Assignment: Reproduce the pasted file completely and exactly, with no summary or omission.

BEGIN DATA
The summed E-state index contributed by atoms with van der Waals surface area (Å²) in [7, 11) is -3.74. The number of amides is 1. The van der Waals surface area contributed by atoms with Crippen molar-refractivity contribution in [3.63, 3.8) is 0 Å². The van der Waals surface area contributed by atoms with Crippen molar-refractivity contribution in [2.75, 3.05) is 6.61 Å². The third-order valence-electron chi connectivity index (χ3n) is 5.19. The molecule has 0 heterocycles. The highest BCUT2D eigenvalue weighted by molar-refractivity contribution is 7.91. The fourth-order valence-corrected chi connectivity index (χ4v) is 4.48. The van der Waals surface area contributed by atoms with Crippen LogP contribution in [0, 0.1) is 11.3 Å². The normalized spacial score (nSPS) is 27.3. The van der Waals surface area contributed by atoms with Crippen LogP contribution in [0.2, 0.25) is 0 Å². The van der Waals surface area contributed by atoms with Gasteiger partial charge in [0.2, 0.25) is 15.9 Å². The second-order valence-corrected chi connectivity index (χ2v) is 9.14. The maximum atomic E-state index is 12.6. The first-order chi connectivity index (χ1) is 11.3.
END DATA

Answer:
The summed E-state index contributed by atoms with van der Waals surface area (Å²) in [7, 11) is -3.74. The number of amides is 1. The van der Waals surface area contributed by atoms with Crippen molar-refractivity contribution in [3.63, 3.8) is 0 Å². The van der Waals surface area contributed by atoms with Crippen molar-refractivity contribution in [2.75, 3.05) is 6.61 Å². The third-order valence-electron chi connectivity index (χ3n) is 5.19. The molecule has 0 heterocycles. The highest BCUT2D eigenvalue weighted by molar-refractivity contribution is 7.91. The fourth-order valence-corrected chi connectivity index (χ4v) is 4.48. The van der Waals surface area contributed by atoms with Crippen LogP contribution in [0, 0.1) is 11.3 Å². The normalized spacial score (nSPS) is 27.3. The van der Waals surface area contributed by atoms with Crippen LogP contribution in [0.2, 0.25) is 0 Å². The van der Waals surface area contributed by atoms with Gasteiger partial charge in [0.2, 0.25) is 15.9 Å². The second-order valence-corrected chi connectivity index (χ2v) is 9.14. The maximum atomic E-state index is 12.6. The first-order chi connectivity index (χ1) is 11.3.